Sequoia Project, DirectTrust tout interoperability surge
Two major interoperability groups, Sequoia Project and DirectTrust, are exchanging more health records and connecting more provider sites than ever, the companies announced this week.
The Sequoia Project – whose members include Carequality, eHealth Exchange, and RSNA Image Share Validation – marked its fifth anniversary by touting across-the-board growth: The number of health organizations participating in its in initiatives, the size of geographic reach and the volume of data exchanged are all on the rise.
The Carequality Interoperability Framework is deployed at more than 19,000 clinics, 800 hospitals and 250,000 providers. This is compared to a year ago, when Carequality first published its interoperability framework and 10 organizations signed on, the group noted.
The aim of the Carequality framework is to establish a uniform sharing agreement, eliminating the need for individual health organizations to negotiate one-off legal agreements each time they want to share data with another provider.
The eHealth Exchange, is also posting big growth, according to Sequoia. Launched more than eight years ago by the Office of the National Coordinator for Health IT, the network has become the largest health data sharing network of its kind in the United States – having grown 35 percent in the past year, according to Sequoia.
The exchange connects participants across 50 states, four federal agencies, 65 percent of all U.S. hospitals, 46 regional and state HIEs, 50,000 medical groups, and more than 3,400 dialysis centers and 8,300 pharmacies, officials say, handling data for more than 109 million patients.
The capabilities of both Carequality and eHealth are also evolving beyond standard document queries, according to Sequoia: The former recently launched a workgroup to improve the content of the health records exchanged, for instance; the latter now allows a dozen use cases, now including image sharing and life insurance.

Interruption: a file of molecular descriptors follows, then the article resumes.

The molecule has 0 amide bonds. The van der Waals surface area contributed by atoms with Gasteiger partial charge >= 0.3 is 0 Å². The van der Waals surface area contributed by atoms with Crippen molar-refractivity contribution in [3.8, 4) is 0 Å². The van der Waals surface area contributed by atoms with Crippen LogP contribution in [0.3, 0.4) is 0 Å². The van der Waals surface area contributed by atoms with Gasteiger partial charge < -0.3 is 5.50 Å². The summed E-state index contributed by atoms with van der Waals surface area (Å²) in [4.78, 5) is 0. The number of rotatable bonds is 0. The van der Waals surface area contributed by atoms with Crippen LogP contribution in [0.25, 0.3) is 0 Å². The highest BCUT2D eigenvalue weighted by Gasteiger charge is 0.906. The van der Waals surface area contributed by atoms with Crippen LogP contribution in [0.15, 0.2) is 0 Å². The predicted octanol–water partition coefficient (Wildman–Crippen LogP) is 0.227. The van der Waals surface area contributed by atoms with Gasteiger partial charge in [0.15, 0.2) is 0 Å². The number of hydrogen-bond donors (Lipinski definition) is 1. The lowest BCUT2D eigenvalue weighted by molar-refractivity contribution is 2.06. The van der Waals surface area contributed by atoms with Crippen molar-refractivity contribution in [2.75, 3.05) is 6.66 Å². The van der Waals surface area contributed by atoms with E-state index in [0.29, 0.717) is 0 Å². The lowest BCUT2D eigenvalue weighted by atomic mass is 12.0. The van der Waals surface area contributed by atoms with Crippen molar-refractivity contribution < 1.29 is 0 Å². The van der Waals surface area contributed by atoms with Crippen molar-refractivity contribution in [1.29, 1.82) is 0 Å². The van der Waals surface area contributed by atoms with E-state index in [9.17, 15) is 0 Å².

Meanwhile, Sequoia's RSNA Image Share Validation project has also shown growth. Seven companies achieved validation via the initiative, which applies rigorous technical testing to ensure interoperable and efficient exchange of medical images. Others are in the process as the program transitions from pilot to production mode.
"We're experiencing phenomenal growth," said Mariann Yeager, CEO of The Sequoia Project in a statement. "Our comprehensive approach allows health records to follow the patient wherever they receive care, in an integrated way."
Meanwhile, DirectTrust announced that it posted steady growth – in the number of participants, Direct addresses and transactions – during the first quarter of 2017.
Sutter Health, Anne Arundel Medical Center, Health Record Banking Alliance, Timmaron Group, Moxe Health and Uticorp now bring DirectTrust's membership to 124 organizations.
Since this past year, the number of healthcare organizations served by DirectTrust health information service providers and engaged in Direct exchange increased 63 percent, to nearly 95,000, according to the group.
Meanwhile, the number of trusted Direct addresses able to share protected health information grew 21 percent to 1.4 million. There were 35.6 million Direct exchange transactions in the first quarter of 2017 – up 76 percent over the same period last year – and DirectTrust expects total transactions to reach 140 million by the end of 2017.